Last week, headlines and pundits were hot and bothered about the potential for the Federal Reserve to fall behind the curve on inflation. While my on-going assumption is that the Fed will indeed chose much higher inflation rather than risk ending the economic recovery with higher rates, I think the current hand-wringing by some is premature. In fact, it seems more the result of either boredom with the Fed’s business as usual policy stance and/or the anxiety on the part of some stock market bears looking for any kind of catalyst to shake the market out of its low volatility slumber.
I was so surprised at all the hand-wringing over a “business as usual” policy statement that I rolled the tape on the press conference. I was wondering what I missed, I actually listened to the conference call a second time (yes, it was painful). The experience made me even more convinced the market over-reacted just as much as it did when Yellen carelessly suggested rates might increase earlier than the late 2015 market projection.
Recent inflation numbers apparently increased expectations that the Fed might show a more hawkish tone. This is reflected best in the first question of the press conference from Steve Liesman of CNBC:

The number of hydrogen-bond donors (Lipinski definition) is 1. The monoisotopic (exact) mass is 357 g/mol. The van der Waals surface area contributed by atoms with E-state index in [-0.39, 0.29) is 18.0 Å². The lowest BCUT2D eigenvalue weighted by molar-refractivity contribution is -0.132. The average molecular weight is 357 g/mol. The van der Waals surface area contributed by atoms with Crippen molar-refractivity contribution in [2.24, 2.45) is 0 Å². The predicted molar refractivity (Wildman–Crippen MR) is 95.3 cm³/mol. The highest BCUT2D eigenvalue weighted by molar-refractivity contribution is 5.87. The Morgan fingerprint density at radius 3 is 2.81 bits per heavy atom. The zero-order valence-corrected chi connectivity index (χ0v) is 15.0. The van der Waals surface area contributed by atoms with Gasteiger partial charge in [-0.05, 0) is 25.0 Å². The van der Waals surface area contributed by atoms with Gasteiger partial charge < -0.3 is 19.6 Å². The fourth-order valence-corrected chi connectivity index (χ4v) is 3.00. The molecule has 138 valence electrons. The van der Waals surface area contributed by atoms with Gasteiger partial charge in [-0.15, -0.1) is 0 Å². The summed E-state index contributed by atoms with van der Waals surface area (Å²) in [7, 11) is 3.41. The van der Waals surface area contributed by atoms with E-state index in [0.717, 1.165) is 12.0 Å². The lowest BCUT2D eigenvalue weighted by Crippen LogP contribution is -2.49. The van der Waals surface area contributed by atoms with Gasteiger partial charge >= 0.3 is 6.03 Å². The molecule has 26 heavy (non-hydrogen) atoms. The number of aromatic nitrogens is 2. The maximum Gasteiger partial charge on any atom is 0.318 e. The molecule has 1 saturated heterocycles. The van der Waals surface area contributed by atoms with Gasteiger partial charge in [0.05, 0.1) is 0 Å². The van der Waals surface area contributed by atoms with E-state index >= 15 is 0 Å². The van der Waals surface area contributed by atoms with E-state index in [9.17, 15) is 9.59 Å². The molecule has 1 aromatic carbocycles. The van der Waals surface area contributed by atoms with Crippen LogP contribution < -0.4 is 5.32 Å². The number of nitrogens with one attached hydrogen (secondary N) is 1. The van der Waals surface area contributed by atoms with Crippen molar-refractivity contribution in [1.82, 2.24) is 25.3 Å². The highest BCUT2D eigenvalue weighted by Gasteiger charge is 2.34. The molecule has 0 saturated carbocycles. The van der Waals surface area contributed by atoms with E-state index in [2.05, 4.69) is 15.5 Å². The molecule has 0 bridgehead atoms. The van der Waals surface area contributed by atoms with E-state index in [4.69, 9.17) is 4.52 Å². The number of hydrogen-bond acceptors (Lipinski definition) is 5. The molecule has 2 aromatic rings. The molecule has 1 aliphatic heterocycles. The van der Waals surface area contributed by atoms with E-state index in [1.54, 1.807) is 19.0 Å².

“Is every reason to expect, Madam Chair, that the PCE inflation rate, which is followed by the Fed, looks likely to exceed your 2016 consensus forecast next week? Does this suggest that the Federal Reserve is behind the curve on inflation? And what tolerance is there for higher inflation at the Federal Reserve? And if it’s above the 2 percent target, then how is that not kind of blowing through a target the same way you blew through the six and a half percent unemployment target in that they become these soft targets?”
This was a leading question, especially considering that Yellen made it very plain in her introduction that the inflation readings remain benign. Moreover, long-term expectations for inflation remain tame (also see the Fed’s latest projections). Most importantly, the year-over-year change in the PCE, the Personal Consumption Expenditure, reached the 2.0% target in early 2012 only to quickly plunge from there. Not only might it be premature to project a 2% reading for next week’s release, but there is nothing to suggest that this time is different. The Federal Reserve has the least control over the non-core prices of food and energy, so the escalation of violence and turmoil in Iraq is definitely not the kind of event that the Fed would try to offset with monetary policy.